Well, ok, William Faulkner is credited with the screen-writing.

I watched To Have again over the weekend. These days it's a staple at TCM, which is ok by me. Perhaps because I was at this point entirely aware in advance of the plot, I actually heard all of the nuanced dialog. The whistle line is still great, and wonderfully played. But the most poignant line this time around was Bogart's observation that Bacall's Slim had been through things, because she hadn't flinched when the Vichy detective slapped her for “insolence.” “Why did you come to Port of France” the cop asks. “To buy a hat,” she replies. We can all watch that scene, but Bogart instructs us on the character revealed, in case we hadn'd noticed. And it's a character he admires. They're both “tough cookies,” which is to say, seasoned veterans of life.

At some point during my Saturday viewing I realized that the genius idea Howard Hawkes had was to redo Casablanca, but this time around, give “Mr. Rick” a great girl friend. The whole exotic location is just paint color. North Africa? Martinique? What's the difference. In both films the same tension exists between Bogart's existential hero, working to stay apart from the great moral question of the day, which really amounts to “Why aren't you in the Army, son?” And the forces of oppression, in both cases the Vichy government, the Vichy police. The same moral quandary arrives in the form of a resistance hero and his wife, both of them beautiful blondes. In Casablanca Rick finds the exit visas for them. In To Have Bogart removes a bullet, then once again enables them to escape.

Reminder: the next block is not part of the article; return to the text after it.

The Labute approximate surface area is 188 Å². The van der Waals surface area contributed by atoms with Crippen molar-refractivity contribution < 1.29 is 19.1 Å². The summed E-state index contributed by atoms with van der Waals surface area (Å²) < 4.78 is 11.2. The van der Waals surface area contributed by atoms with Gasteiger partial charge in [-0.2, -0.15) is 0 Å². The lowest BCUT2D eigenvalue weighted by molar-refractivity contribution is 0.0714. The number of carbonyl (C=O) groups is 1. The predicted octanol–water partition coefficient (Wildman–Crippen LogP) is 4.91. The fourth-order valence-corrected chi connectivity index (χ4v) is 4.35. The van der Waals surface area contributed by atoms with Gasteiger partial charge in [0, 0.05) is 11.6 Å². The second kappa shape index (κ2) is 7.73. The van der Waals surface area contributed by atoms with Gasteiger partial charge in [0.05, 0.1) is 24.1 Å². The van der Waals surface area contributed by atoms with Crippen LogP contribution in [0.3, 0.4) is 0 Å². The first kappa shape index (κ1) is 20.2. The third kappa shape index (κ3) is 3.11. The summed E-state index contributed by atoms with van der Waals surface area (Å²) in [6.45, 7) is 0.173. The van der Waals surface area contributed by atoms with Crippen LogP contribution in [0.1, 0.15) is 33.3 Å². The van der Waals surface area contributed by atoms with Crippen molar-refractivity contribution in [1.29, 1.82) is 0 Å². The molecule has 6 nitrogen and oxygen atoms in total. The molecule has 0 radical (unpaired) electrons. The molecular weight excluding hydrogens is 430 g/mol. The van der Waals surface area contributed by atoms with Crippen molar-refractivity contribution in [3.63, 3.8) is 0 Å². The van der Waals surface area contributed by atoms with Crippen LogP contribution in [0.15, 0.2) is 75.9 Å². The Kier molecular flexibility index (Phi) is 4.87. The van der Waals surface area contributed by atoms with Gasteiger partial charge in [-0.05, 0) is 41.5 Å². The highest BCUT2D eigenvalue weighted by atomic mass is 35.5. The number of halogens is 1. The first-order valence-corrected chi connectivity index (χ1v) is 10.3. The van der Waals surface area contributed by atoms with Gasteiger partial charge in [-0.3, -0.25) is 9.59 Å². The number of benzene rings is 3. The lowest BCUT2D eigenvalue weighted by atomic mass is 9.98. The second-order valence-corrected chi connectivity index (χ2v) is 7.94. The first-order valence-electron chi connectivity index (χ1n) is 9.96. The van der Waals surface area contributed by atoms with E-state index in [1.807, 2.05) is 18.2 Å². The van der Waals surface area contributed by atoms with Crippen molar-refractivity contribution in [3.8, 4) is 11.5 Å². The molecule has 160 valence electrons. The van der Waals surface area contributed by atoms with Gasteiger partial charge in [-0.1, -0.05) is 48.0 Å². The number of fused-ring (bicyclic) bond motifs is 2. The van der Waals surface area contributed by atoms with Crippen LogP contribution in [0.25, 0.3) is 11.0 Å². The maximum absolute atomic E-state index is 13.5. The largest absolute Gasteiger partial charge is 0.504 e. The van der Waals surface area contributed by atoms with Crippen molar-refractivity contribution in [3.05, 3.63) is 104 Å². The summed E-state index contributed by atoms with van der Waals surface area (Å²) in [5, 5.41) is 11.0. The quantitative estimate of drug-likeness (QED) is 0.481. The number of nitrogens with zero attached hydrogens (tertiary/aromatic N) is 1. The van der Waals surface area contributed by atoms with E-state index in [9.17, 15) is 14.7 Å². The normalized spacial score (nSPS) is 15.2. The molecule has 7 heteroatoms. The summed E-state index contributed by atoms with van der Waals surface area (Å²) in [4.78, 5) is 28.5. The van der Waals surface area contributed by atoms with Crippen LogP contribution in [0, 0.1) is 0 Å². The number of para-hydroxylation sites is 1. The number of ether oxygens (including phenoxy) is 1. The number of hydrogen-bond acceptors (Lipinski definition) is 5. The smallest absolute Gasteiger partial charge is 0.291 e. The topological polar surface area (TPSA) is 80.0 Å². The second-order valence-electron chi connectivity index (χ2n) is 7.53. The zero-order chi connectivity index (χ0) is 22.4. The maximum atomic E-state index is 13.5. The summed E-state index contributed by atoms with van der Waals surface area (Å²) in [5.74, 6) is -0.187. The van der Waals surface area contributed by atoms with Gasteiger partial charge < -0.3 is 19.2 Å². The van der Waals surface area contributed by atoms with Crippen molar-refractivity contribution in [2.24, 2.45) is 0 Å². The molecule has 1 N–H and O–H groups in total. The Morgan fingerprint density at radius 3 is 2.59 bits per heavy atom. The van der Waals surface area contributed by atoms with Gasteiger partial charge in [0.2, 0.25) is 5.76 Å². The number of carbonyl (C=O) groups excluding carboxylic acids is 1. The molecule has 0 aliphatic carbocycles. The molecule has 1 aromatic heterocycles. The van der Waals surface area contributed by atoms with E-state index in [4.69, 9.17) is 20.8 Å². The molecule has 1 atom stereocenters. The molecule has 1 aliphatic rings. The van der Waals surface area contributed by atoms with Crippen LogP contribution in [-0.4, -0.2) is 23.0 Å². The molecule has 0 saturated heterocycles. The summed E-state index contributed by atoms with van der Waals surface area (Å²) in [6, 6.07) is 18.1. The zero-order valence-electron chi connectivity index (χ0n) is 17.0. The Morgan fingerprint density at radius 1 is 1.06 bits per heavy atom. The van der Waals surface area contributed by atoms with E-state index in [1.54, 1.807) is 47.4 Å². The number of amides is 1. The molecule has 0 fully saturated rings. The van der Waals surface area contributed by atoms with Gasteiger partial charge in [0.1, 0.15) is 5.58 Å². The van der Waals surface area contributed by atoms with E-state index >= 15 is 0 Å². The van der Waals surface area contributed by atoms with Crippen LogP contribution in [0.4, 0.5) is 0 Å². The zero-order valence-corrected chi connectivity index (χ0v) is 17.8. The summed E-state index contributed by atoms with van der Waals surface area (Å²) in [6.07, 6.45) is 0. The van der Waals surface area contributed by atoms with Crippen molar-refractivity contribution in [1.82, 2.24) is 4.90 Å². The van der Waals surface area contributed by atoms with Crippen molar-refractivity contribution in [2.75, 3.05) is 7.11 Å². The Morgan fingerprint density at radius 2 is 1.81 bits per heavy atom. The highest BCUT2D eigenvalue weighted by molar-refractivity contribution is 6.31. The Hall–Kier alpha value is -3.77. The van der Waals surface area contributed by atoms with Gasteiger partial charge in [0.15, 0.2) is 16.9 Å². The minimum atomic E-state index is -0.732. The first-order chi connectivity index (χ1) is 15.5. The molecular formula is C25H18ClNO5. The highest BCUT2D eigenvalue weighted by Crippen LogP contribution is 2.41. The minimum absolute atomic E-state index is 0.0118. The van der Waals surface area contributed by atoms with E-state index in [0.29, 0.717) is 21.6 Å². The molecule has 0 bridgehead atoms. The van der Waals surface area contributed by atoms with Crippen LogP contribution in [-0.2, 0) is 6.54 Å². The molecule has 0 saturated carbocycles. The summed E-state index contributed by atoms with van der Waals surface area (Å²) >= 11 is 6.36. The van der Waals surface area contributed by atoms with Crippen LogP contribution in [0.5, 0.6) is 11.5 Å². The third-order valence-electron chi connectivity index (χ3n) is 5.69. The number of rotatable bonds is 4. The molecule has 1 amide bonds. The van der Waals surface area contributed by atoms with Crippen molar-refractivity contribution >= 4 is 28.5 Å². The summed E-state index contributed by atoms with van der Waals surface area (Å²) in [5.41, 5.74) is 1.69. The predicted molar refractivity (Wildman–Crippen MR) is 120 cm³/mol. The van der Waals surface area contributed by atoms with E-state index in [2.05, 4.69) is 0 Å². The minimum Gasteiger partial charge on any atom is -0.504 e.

But this time around, the romance comes from another quarter. Slim has arrived before the resistance hero and his beautiful wife, and she explicitly makes fun of the romantic tragedy the resistance hero's wife touches on after being captured by Bogart's skill at first aid. Bacall even quotes, explicitly and with hilarious irony, the lines she's just heard the hero's wife say to Bogart. “I don't think I'll ever be angry at you again.” Bacall only adds some fluttering eyelids. That cements his appraisal of her in Steve's mind. He later, as things wind towards happy resolution, tosses her a wonderful zinger in reply. “Give her my love,” Bacall says as Steve makes one last check on the patient, hiding down in the cellar of the bar. “If's she's wearing that dress” (the one Bacall has on), “I'll give her my own.”